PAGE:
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Old 09-07-2019, 11:33 AM   #21
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Originally Posted by PNW_Steve View Post
In my fifth wheel trailer I plumbed the urine into a removable five gallon tank in one of the outside storage bays. Worked out OK. It could become a handful if I let it get too full but better than having to empty it every other day.
Yeah, that's a thought too....might be simpler than a grey tank. We've got room for another grey tank (30-40 ish gallons?) but it would require rerouting the exhaust out the side. Just so damned many projects to get around to!
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Old 09-08-2019, 10:19 AM   #22
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Quote:
Originally Posted by Drew Bru View Post
Yeah, that's a thought too....might be simpler than a grey tank. We've got room for another grey tank (30-40 ish gallons?) but it would require rerouting the exhaust out the side. Just so damned many projects to get around to!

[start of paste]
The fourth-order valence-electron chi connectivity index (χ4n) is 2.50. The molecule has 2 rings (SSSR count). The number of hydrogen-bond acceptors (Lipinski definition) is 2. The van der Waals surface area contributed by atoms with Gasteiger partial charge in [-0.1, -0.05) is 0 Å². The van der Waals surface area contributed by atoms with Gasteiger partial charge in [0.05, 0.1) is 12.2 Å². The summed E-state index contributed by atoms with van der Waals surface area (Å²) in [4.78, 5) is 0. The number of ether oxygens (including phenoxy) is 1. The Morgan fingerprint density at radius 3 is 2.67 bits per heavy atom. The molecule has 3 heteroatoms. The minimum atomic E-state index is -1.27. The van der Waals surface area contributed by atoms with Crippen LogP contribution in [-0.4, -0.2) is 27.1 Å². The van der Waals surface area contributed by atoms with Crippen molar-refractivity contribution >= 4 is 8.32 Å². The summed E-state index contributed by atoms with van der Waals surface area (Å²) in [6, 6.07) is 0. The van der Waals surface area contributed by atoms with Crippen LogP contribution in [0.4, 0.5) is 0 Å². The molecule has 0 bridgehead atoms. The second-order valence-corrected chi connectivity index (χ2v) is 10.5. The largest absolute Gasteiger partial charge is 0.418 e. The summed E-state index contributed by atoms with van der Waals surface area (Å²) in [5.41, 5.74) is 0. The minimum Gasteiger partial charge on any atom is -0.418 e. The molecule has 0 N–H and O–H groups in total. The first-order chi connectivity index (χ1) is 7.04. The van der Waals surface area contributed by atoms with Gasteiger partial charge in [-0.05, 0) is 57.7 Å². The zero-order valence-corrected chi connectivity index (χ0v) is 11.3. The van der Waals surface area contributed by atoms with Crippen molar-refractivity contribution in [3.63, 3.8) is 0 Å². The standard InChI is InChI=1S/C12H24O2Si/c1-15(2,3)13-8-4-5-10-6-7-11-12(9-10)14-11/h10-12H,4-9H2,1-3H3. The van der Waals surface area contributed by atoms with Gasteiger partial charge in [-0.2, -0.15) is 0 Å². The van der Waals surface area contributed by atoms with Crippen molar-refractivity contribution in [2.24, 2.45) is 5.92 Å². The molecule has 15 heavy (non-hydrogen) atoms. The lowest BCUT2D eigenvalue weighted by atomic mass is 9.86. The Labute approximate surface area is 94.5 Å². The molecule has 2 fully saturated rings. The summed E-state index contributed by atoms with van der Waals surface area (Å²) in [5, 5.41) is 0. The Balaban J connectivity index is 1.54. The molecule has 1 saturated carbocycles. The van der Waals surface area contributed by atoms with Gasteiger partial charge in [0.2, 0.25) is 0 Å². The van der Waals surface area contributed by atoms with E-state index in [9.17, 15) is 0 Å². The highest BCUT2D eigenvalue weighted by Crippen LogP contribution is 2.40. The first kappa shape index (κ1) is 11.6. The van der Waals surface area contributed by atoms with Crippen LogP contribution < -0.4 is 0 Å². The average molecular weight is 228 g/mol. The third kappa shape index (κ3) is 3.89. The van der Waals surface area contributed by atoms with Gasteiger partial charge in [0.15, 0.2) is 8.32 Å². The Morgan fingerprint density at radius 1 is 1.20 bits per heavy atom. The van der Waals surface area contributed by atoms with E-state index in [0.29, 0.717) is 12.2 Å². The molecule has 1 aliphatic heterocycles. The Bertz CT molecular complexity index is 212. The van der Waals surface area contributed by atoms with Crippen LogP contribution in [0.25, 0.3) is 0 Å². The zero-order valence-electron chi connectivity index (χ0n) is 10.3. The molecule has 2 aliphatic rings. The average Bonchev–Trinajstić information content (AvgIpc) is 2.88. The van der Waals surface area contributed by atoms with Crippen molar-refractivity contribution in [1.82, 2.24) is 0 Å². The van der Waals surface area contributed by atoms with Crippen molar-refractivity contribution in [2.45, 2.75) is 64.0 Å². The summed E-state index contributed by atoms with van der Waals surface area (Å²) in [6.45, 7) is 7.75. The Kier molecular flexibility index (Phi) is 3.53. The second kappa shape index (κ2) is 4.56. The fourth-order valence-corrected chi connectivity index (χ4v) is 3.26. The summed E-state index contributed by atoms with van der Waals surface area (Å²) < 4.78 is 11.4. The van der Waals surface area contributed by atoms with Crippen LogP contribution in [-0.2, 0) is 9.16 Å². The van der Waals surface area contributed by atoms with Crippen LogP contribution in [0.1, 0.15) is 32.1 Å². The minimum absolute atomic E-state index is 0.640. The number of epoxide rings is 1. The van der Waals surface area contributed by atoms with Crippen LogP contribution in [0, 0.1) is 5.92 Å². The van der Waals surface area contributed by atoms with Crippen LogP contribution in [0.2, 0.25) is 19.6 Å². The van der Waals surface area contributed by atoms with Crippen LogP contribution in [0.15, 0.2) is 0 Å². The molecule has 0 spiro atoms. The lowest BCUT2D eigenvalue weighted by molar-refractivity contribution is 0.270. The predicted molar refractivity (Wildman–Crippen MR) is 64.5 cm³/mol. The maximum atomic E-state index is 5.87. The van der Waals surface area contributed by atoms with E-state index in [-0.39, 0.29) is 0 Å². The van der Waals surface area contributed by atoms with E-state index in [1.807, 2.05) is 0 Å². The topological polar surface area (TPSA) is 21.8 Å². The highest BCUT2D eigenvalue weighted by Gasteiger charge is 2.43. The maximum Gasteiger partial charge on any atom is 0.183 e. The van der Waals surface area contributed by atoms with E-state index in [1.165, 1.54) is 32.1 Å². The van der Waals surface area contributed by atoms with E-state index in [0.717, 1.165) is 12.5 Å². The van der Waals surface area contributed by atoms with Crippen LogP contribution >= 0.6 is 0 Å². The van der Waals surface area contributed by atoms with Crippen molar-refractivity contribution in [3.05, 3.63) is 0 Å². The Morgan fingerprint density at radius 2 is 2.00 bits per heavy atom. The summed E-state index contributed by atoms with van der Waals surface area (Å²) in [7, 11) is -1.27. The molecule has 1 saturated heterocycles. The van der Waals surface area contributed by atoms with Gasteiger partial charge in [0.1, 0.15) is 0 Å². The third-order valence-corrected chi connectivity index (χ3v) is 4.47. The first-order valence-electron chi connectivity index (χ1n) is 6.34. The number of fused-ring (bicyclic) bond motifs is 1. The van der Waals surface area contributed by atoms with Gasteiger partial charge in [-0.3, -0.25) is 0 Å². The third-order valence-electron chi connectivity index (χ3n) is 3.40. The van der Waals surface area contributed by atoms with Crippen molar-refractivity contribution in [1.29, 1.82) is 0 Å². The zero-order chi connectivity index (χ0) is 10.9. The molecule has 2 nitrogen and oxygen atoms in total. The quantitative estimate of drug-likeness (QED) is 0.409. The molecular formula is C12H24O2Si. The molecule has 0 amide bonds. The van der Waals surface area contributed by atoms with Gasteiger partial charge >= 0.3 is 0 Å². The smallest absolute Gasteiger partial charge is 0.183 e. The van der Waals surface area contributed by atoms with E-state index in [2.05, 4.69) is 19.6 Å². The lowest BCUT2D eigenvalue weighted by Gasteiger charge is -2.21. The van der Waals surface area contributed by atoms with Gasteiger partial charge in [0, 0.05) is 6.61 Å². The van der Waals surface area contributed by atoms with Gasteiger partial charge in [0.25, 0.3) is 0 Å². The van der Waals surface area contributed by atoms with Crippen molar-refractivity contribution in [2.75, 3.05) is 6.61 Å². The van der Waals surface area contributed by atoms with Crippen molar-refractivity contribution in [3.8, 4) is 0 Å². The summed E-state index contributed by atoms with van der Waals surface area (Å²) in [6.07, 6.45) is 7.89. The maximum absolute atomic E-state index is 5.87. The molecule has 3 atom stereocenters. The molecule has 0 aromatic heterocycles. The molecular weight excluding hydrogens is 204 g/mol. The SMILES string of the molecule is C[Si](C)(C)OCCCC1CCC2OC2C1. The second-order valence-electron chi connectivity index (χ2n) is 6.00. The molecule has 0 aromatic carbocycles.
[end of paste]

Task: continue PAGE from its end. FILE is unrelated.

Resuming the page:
You get some funny looks when you carry a 5 gallon bucket into a rest area bathroom.......
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Old 09-08-2019, 07:07 PM   #23
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Quote:
Originally Posted by PNW_Steve View Post
You get some funny looks when you carry a 5 gallon bucket into a rest area bathroom.......
Ahaha never thought about that

Love that idea though, I'm hoping to have enough room for another grey, but in the meantime plumbing in a smaller tank for the fluids would be nicer then hauling it out every day.

The composting toilet is probably my most uncertain thing about the build, but on the flip, I did not want to have to plan around a black tank and toilet, I hear good things about the natures head though so it's the best option (IMO)


01Marc
that was my thought too, I figured I would give it a go at least. We are already carful about the soaps and shampoo's etc we use and they are all-natural/biodegradable, so when we are in off-grid spots I figured we would have no problem dumping our grey, given we are very careful what goes in it.

But I've got the extra room (I hope) to do another so I'll probably end up adding more grey cap in the future, going to see how the hanging job on the first holds up and refine it as needed.
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Old 09-08-2019, 07:09 PM   #24
Mini-Skoolie
 
Join Date: Jul 2018
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Quote:
Originally Posted by Drew Bru View Post